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LIVE REPORT: Diamond Version At Sonar
Angus Finlayson , June 20th, 2012 09:45

Alva Noto, Byetone and Atsuhiro Ito take on Barcelona

Wandering into Sonar's underground Complex stage on Saturday afternoon after three days of reasonably committed fun-seeking, my concerns are largely directed towards the cotton wool that seems to be filling my skull, threatening to expand and spill out of every orifice. What I don't realise is that the debut performance from Diamond Version, the duo of Raster-Noton heads Alva Noto and Byetone, is just the fix I need. It's a fact that's not immediately apparent: their set opens with a list of corporate slogans scanning across the projector screen behind the stage, the combination of erratic motion and nauseatingly optimistic content making the walls spin and the sweat bead on my forehead.

Soon, though, the duo kick their machines into gear, crafting initially unimposing grids of electronic percussion that seem to accrue savagery as they develop: heavily processed snares, churning basslines, blasts of lacerating digital noise. Over the top, Atsuhiro Ito wields his hefty lightsabre-like neon tube, extracting rhythmic blasts of mud and grit from it that weave themselves into the texture. At first it all feels rather straight: rhythmic, yes, but scientifically rather than joyously so. Gradually, though, a curiously Drexciyan kind of funk emerges - propulsion concealed in the mechanism - and before long the whole thing is compulsively danceable, the crowd swaying uniformly, hypnotically.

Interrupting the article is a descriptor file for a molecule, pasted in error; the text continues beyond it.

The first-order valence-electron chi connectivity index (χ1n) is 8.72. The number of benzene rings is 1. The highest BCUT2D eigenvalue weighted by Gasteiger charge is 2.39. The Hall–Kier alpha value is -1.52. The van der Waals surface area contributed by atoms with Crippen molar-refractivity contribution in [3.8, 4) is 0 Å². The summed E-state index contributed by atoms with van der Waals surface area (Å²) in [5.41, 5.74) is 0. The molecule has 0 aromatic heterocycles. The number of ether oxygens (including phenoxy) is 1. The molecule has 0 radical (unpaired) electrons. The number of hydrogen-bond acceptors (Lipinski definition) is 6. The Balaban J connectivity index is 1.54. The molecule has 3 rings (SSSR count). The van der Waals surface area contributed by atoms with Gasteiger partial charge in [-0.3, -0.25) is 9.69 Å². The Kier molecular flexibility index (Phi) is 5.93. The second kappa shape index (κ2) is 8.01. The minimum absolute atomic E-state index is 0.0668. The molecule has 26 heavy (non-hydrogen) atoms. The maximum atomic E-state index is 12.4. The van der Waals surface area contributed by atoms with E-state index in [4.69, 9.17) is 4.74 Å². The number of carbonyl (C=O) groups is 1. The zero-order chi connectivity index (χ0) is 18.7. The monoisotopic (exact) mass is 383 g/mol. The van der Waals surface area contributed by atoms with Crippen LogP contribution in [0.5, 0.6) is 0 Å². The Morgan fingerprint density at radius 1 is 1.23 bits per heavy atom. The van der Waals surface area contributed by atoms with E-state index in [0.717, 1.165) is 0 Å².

At points the duo pull back to let Ito take centre stage, and it's here that the full gnarliness of his instrument is revealed as arcs of rich, deliciously tactile, brain-boring noise are launched into the audience. Still, though, this is never just about achieving maximum abrasiveness, and always that technoid bounce returns. One track features a vocoded voice, crunched up into an ugly state but still oddly anodyne - what words can be discerned hint at those corporate slogans again. It's that intersection of sensations - stern confrontation, yes, but also infectious funk and a layer of mischievous irony - that keeps things interesting for the full hour. Just briefly, the blazing Barcelona sunshine outside is forgotten, and the concrete-walled venue reverberates to the tones of something altogether nastier.